August 25, 2014
You have more diverse friends than they’re telling you today.
The Washington Post took some survey statistics about how many friends of different races people have and, in trying to make them comprehensible, ended up making people seem like they have less diverse friends than they probably do.
The blog presented the information as if, for every 100 friends a white person has, they’ll only have one black friend. And every black person only has eight white friends, for every 100 friends.
But you skip down to the methodology tucked away neatly at the end, and you discover that the survey was actually about only seven friends that a person regularly discusses important matters, i.e. this was a survey about close friendships not the entire scope of your friendships. It seems likely that there is less diversity in close friendships than in our broader group of friendships.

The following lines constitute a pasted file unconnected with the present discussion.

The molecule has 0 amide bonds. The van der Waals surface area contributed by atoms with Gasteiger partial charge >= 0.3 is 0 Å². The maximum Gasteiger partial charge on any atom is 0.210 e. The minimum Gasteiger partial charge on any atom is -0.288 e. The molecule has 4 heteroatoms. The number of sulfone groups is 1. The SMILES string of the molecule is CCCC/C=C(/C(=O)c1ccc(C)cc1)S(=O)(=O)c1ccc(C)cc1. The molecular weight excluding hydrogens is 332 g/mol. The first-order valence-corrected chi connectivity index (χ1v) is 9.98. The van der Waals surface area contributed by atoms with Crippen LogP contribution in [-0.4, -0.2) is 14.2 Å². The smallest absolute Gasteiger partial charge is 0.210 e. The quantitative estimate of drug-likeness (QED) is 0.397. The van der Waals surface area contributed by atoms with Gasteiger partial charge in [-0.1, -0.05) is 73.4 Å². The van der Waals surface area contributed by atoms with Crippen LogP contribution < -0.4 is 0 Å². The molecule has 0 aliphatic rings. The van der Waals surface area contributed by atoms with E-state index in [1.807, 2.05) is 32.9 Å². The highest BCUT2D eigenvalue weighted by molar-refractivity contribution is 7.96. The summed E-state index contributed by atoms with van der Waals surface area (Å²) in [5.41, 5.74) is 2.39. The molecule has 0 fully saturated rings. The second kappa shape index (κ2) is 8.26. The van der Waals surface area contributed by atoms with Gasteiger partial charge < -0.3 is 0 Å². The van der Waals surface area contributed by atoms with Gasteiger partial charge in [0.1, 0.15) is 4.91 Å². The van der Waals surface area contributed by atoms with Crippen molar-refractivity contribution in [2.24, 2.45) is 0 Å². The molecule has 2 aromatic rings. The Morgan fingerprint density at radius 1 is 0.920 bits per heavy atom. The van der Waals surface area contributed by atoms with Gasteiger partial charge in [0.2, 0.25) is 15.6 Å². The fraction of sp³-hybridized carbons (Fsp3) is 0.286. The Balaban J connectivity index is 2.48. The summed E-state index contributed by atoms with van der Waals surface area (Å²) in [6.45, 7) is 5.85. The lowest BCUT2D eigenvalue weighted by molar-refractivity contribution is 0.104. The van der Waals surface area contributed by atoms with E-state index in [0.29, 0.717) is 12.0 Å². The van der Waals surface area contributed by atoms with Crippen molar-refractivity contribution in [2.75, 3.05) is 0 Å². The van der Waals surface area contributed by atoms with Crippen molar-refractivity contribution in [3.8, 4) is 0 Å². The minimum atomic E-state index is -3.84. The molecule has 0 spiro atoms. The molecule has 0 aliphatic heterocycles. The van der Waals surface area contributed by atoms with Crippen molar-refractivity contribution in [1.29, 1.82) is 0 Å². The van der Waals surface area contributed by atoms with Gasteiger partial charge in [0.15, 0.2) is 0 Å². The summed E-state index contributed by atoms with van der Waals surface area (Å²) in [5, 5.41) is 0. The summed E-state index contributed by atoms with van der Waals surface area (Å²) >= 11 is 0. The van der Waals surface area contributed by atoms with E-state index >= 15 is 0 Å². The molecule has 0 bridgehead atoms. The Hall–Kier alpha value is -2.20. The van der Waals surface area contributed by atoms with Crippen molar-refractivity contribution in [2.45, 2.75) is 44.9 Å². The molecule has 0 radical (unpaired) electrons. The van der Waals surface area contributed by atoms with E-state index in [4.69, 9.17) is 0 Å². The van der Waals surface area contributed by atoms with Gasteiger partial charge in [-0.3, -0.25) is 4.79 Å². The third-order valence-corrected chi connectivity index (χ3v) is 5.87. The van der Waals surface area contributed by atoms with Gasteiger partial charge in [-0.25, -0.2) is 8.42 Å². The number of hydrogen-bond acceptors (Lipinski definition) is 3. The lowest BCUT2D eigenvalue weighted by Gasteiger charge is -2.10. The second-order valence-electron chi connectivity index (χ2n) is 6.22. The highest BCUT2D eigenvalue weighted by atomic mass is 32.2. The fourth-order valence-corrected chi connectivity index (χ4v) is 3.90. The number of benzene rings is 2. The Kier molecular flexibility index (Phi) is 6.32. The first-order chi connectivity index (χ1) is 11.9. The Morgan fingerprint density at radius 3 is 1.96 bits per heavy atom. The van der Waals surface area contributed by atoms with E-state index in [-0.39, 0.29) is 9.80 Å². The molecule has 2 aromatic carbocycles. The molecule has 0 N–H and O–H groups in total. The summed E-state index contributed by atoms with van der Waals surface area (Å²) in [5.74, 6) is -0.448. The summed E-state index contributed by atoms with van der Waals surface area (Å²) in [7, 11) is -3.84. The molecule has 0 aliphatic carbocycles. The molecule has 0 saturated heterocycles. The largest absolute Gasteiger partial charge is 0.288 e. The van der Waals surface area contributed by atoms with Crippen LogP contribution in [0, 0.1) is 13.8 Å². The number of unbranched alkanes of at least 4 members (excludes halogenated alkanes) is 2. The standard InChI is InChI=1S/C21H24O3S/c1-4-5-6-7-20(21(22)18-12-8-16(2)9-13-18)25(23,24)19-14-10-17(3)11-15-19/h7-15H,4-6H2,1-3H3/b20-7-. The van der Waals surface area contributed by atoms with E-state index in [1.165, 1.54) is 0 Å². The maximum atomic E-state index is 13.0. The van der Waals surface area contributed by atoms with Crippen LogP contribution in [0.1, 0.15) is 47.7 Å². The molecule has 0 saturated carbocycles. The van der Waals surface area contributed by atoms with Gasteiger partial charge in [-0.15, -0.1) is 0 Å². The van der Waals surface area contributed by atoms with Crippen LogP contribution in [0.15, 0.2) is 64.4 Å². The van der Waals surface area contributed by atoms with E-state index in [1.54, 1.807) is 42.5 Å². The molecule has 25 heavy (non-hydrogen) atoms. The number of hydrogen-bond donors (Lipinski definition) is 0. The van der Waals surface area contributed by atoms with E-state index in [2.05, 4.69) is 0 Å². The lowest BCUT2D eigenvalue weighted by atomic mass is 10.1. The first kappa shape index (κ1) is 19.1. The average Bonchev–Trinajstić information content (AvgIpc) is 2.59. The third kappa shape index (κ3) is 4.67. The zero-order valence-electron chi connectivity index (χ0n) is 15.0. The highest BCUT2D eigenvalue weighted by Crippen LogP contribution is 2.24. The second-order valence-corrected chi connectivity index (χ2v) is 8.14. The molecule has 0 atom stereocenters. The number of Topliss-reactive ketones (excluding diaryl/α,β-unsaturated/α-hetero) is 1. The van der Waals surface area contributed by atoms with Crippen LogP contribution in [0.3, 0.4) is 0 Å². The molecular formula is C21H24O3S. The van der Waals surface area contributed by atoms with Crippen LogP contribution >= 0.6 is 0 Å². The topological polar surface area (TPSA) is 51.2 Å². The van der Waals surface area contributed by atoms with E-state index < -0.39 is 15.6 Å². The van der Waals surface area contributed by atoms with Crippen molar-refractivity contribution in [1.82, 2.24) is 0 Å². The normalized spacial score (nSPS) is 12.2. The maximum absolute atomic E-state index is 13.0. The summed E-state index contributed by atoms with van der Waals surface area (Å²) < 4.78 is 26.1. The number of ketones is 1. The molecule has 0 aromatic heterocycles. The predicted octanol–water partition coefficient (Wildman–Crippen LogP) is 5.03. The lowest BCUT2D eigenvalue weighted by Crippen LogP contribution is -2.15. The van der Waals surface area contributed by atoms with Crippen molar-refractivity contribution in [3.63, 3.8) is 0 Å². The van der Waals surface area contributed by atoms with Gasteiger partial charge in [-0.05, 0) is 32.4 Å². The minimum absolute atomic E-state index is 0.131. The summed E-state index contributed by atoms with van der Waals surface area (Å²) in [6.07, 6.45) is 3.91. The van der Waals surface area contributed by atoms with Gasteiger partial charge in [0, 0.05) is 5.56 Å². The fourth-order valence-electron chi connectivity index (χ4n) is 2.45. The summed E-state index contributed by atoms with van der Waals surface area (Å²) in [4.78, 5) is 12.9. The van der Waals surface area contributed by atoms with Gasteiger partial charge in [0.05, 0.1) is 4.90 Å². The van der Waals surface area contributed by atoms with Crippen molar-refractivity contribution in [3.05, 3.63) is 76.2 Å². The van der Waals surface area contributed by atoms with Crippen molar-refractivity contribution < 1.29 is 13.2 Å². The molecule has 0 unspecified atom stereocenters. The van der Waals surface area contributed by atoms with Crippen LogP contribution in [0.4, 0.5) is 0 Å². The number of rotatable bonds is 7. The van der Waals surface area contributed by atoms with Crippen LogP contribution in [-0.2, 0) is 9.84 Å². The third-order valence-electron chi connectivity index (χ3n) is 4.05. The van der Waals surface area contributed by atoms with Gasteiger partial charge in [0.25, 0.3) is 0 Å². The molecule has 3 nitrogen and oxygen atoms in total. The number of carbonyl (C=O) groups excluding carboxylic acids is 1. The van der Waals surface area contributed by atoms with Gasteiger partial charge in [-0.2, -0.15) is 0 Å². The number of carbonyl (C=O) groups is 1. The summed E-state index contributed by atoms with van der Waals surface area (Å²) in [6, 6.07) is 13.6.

Maybe you could argue that your close friendships are a more important indicator of race relations than a broader group of friends who you might know on Facebook but don’t interact with much. Perhaps. But the way it was being characterized today led to counterintuitive conclusions such as that the average black person has zero asian friends. Perhaps that is true, but the study in question really doesn’t tell us this with any confidence. It tells that the average black has zero asian friends that crack their top seven.